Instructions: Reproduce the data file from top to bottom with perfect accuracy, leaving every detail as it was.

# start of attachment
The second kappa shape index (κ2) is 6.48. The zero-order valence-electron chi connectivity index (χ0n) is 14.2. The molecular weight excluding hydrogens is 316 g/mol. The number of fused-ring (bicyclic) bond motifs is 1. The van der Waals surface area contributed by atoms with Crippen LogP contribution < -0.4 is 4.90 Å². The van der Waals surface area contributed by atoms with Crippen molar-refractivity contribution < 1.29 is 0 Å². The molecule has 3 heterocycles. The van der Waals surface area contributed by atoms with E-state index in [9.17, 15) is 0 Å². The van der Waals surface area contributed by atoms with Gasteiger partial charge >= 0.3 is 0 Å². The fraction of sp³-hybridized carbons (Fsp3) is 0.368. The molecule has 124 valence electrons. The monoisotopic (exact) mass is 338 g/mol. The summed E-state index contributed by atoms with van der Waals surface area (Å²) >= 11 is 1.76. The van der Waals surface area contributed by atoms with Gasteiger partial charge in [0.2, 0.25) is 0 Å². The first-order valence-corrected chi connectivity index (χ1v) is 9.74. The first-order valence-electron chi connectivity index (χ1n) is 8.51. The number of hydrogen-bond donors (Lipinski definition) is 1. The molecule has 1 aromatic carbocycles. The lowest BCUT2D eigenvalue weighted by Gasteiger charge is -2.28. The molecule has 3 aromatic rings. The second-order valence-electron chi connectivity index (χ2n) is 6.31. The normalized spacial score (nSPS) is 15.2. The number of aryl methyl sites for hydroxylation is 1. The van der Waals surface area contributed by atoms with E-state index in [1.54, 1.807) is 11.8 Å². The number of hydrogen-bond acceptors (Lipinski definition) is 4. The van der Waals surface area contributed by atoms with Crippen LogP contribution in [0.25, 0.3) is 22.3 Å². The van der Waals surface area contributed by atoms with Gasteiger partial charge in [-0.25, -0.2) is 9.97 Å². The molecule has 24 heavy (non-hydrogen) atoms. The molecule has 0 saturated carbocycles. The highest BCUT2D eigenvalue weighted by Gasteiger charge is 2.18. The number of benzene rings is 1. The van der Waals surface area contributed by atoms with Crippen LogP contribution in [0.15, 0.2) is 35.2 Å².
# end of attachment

The second kappa shape index (κ2) is 6.48. The zero-order valence-electron chi connectivity index (χ0n) is 14.2. The molecular weight excluding hydrogens is 316 g/mol. The number of fused-ring (bicyclic) bond motifs is 1. The van der Waals surface area contributed by atoms with Crippen LogP contribution < -0.4 is 4.90 Å². The van der Waals surface area contributed by atoms with Crippen molar-refractivity contribution < 1.29 is 0 Å². The molecule has 3 heterocycles. The van der Waals surface area contributed by atoms with E-state index in [9.17, 15) is 0 Å². The van der Waals surface area contributed by atoms with Gasteiger partial charge >= 0.3 is 0 Å². The fraction of sp³-hybridized carbons (Fsp3) is 0.368. The molecule has 124 valence electrons. The monoisotopic (exact) mass is 338 g/mol. The summed E-state index contributed by atoms with van der Waals surface area (Å²) >= 11 is 1.76. The van der Waals surface area contributed by atoms with Gasteiger partial charge in [0.2, 0.25) is 0 Å². The first-order valence-corrected chi connectivity index (χ1v) is 9.74. The first-order valence-electron chi connectivity index (χ1n) is 8.51. The number of hydrogen-bond donors (Lipinski definition) is 1. The molecule has 1 aromatic carbocycles. The lowest BCUT2D eigenvalue weighted by Gasteiger charge is -2.28. The molecule has 3 aromatic rings. The second-order valence-electron chi connectivity index (χ2n) is 6.31. The normalized spacial score (nSPS) is 15.2. The number of aryl methyl sites for hydroxylation is 1. The van der Waals surface area contributed by atoms with E-state index in [1.54, 1.807) is 11.8 Å². The number of hydrogen-bond acceptors (Lipinski definition) is 4. The van der Waals surface area contributed by atoms with Crippen LogP contribution in [0.25, 0.3) is 22.3 Å². The van der Waals surface area contributed by atoms with Gasteiger partial charge in [-0.25, -0.2) is 9.97 Å². The molecule has 24 heavy (non-hydrogen) atoms. The molecule has 0 saturated carbocycles. The highest BCUT2D eigenvalue weighted by Gasteiger charge is 2.18. The number of benzene rings is 1. The van der Waals surface area contributed by atoms with Crippen LogP contribution in [0.15, 0.2) is 35.2 Å².